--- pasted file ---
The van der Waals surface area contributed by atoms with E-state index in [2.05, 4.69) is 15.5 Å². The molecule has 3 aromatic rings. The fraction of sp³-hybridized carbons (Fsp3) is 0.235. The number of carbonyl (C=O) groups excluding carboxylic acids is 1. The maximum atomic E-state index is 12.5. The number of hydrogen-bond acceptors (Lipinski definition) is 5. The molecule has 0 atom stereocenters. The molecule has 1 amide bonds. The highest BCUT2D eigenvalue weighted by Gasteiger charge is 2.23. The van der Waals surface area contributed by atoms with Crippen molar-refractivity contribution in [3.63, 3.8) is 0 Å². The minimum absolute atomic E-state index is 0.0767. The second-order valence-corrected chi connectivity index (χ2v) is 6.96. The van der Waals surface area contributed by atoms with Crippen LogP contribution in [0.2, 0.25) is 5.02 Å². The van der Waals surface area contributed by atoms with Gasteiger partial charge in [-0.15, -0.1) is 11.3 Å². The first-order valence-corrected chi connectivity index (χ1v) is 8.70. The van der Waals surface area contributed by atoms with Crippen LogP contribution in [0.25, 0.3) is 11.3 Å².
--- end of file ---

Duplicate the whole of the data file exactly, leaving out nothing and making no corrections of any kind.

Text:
The van der Waals surface area contributed by atoms with E-state index in [2.05, 4.69) is 15.5 Å². The molecule has 3 aromatic rings. The fraction of sp³-hybridized carbons (Fsp3) is 0.235. The number of carbonyl (C=O) groups excluding carboxylic acids is 1. The maximum atomic E-state index is 12.5. The number of hydrogen-bond acceptors (Lipinski definition) is 5. The molecule has 0 atom stereocenters. The molecule has 1 amide bonds. The highest BCUT2D eigenvalue weighted by Gasteiger charge is 2.23. The van der Waals surface area contributed by atoms with Crippen molar-refractivity contribution in [3.63, 3.8) is 0 Å². The minimum absolute atomic E-state index is 0.0767. The second-order valence-corrected chi connectivity index (χ2v) is 6.96. The van der Waals surface area contributed by atoms with Crippen LogP contribution in [0.2, 0.25) is 5.02 Å². The van der Waals surface area contributed by atoms with Gasteiger partial charge in [-0.15, -0.1) is 11.3 Å². The first-order valence-corrected chi connectivity index (χ1v) is 8.70. The van der Waals surface area contributed by atoms with Crippen LogP contribution in [0.25, 0.3) is 11.3 Å².